What Is Flavor Layering?
04 Oct 2019
Flavor layering is all about pairing flavors together to expand and deepen them in a dish with meats, vegetables, spices, seasonings, and liquids. At Bolay, we’re all into layers of flavor, from the base of your bol to the add-ons and sauces that take its flavor over the top. So, you know flavor layering is a subject near and dear to our hearts.
You don’t have to be a 5-star chef to understand the basics of flavor layering. Here’s a breakdown of what it means and how it makes food taste better.
Flavor Layering 101
At its root, flavor layering is something that everyone does, from the five-star restaurant chef to the person who has just one signature dish they make to impress. In simple terms, it means adding different but complementary flavors to a dish to create a dish with depth beyond its basic ingredients.
For example, when you add sautéed onions to a dish, that’s one flavor. What if you add some garlic, shallots, and thyme to your onions? That adds extra dimension or flavor layers to the dish you are creating.
Flavor layering has become a trendy buzzword, due to so many cooks and chefs going beyond traditional flavors and recipes to build complex, new flavor parings into every dish. This means you can apply flavor layering principles to anything you cook.
The basic concepts below will get you started on flavor layering. After that, the only limit is your imagination.
Salt, Seasonings, and Spices for Extra Flavor
Even if your recipe doesn’t call for it, make sure every ingredient you add to a dish is well seasoned. Sautéed vegetables and meats that you add to a dish should get a pinch of salt. You don’t have to put in enough salt to make it taste salty, just a pinch to bring out the natural flavor. When you salt a dish at the beginning of its cooking process, the flavors are enhanced. If you salt it later, it just tastes salty.
But, adding salt is not the only way to season your dish. Consider what other spices would go well with the ingredients in your dish.
To do this, you will have to consider the finished product, how you want it to taste, and what spices might give you the flavor you want. When not sure what to add, try a little garlic. Its earthy flavors can really deepen the taste of your dish. Use stronger spices such as nutmeg, paprika, or cumin sparingly, and only when you are sure it will help. Each seasoning you incorporate will add an extra layer of flavor.
Add Flavor with Vegetables
The vegetables you add, even if meat is the main ingredient, can have a huge impact on the final flavors of the dish. So, while it’s great to experiment, be careful when adding vegetables that the recipe doesn’t call for. Your best bet is to add vegetables that have a similar flavor to those in the recipe so you can subtly alter the flavor without going overboard.
For example, onions, leeks, and shallots all add an oniony flavor to your dish. So, you can safely use them as substitutes for each other, and give your dish a subtle twist. Shallots and red onions are sweeter, leeks have a more “green” flavor. And Vidalia onions are much sweeter. When working with a recipe that calls for onions, try adding one or two of these types to layer in new flavors.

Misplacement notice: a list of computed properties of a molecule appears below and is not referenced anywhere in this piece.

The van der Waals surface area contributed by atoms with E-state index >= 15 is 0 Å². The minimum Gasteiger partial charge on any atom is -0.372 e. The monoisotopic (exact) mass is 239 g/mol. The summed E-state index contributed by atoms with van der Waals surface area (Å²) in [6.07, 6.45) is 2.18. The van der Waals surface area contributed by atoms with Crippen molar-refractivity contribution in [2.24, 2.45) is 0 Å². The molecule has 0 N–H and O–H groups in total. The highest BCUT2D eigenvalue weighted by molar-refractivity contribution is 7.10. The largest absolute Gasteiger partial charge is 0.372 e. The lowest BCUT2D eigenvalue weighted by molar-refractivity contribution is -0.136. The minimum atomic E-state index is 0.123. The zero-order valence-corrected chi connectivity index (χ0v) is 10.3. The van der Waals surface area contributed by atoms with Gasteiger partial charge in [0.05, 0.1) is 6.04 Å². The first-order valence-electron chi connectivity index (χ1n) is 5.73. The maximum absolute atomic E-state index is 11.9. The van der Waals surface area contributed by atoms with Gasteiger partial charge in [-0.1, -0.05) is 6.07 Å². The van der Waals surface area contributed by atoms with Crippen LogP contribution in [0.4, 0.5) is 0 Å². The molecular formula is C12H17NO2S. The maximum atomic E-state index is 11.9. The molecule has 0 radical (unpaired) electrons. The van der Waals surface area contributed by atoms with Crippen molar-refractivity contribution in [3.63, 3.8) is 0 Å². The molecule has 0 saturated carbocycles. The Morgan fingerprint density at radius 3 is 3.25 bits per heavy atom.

Layering with Liquid
The cooking liquid you use makes a big difference in your flavor layering. In general, never cook with water unless you are boiling pasta. Almost every other dish can be made with stock, either vegetable, chicken, or beef.
Vegetable and chicken stock will give the dish a milder flavor, while beef stock is better for intense flavors. Water is a neutral flavor and can rob the ingredients of their flavor. Stock has its own taste that can influence the other ingredients you use.
When you gain confidence, you can also try wine, beer, soda, or whiskey to layer flavors into a dish. Do this only when you’re reasonably sure it will work, but that extra shot of taste can really layer in the flavor.
Drop in a Little Acid
Acid is a great way to wake up the flavor of a dish, especially when added just before the dish is finished or served. Try adding a little lime juice to your chili right before you serve it, and see what happens. Citrus juice is the most common acid used, although vinegar can also enliven a dish. Acid wakes up taste buds that might otherwise remain dormant.
The easiest way to add a little acid to your dish is to grate a little lime or lemon zest into it and let it cook about a minute or two. This is just long enough to allow the zest to release its oils throughout the dish. You’ll notice your dish has an entirely different profile.
These layer principles apply to building a bol at Bolay, only we’ve made it easier for you. Just choose your base, veggies, and protein, then layer in flavor with add-ons and sauces. Soon you’ll be flavor layering like a pro.